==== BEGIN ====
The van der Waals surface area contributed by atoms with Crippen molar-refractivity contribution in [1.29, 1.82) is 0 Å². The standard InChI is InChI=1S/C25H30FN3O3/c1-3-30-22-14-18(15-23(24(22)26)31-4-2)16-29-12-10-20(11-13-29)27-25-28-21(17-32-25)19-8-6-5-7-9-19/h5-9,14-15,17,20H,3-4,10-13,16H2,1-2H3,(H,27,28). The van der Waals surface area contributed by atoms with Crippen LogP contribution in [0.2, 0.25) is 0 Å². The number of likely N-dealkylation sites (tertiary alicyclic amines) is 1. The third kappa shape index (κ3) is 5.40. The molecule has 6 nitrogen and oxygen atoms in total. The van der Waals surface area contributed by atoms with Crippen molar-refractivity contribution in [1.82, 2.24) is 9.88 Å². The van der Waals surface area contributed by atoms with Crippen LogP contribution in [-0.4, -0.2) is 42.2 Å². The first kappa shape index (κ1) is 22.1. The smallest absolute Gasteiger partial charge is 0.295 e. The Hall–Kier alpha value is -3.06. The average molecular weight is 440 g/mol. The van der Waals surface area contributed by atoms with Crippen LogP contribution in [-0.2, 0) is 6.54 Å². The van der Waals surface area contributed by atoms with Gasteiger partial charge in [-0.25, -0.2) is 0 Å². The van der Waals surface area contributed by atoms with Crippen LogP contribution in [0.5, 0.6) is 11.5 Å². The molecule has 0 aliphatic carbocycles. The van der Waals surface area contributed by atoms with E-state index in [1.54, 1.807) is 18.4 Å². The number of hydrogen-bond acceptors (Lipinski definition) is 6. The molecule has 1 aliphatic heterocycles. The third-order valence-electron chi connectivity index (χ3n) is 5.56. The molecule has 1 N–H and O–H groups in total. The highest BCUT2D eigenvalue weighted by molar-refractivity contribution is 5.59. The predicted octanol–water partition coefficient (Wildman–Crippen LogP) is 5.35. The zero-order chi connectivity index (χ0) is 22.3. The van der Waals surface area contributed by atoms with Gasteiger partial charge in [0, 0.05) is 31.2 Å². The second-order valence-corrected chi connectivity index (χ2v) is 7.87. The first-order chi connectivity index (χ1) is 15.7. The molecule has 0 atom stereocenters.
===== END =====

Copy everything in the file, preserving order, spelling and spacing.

The van der Waals surface area contributed by atoms with Crippen molar-refractivity contribution in [1.29, 1.82) is 0 Å². The standard InChI is InChI=1S/C25H30FN3O3/c1-3-30-22-14-18(15-23(24(22)26)31-4-2)16-29-12-10-20(11-13-29)27-25-28-21(17-32-25)19-8-6-5-7-9-19/h5-9,14-15,17,20H,3-4,10-13,16H2,1-2H3,(H,27,28). The van der Waals surface area contributed by atoms with Crippen LogP contribution in [0.2, 0.25) is 0 Å². The number of likely N-dealkylation sites (tertiary alicyclic amines) is 1. The third kappa shape index (κ3) is 5.40. The molecule has 6 nitrogen and oxygen atoms in total. The van der Waals surface area contributed by atoms with Crippen molar-refractivity contribution in [1.82, 2.24) is 9.88 Å². The van der Waals surface area contributed by atoms with Crippen LogP contribution in [-0.4, -0.2) is 42.2 Å². The first kappa shape index (κ1) is 22.1. The smallest absolute Gasteiger partial charge is 0.295 e. The Hall–Kier alpha value is -3.06. The average molecular weight is 440 g/mol. The van der Waals surface area contributed by atoms with Crippen LogP contribution in [-0.2, 0) is 6.54 Å². The van der Waals surface area contributed by atoms with Gasteiger partial charge in [-0.25, -0.2) is 0 Å². The van der Waals surface area contributed by atoms with Crippen LogP contribution in [0.5, 0.6) is 11.5 Å². The molecule has 0 aliphatic carbocycles. The van der Waals surface area contributed by atoms with E-state index in [1.54, 1.807) is 18.4 Å². The number of hydrogen-bond acceptors (Lipinski definition) is 6. The molecule has 1 aliphatic heterocycles. The third-order valence-electron chi connectivity index (χ3n) is 5.56. The molecule has 1 N–H and O–H groups in total. The highest BCUT2D eigenvalue weighted by molar-refractivity contribution is 5.59. The predicted octanol–water partition coefficient (Wildman–Crippen LogP) is 5.35. The zero-order chi connectivity index (χ0) is 22.3. The van der Waals surface area contributed by atoms with Gasteiger partial charge in [0, 0.05) is 31.2 Å². The second-order valence-corrected chi connectivity index (χ2v) is 7.87. The first-order chi connectivity index (χ1) is 15.7. The molecule has 0 atom stereocenters.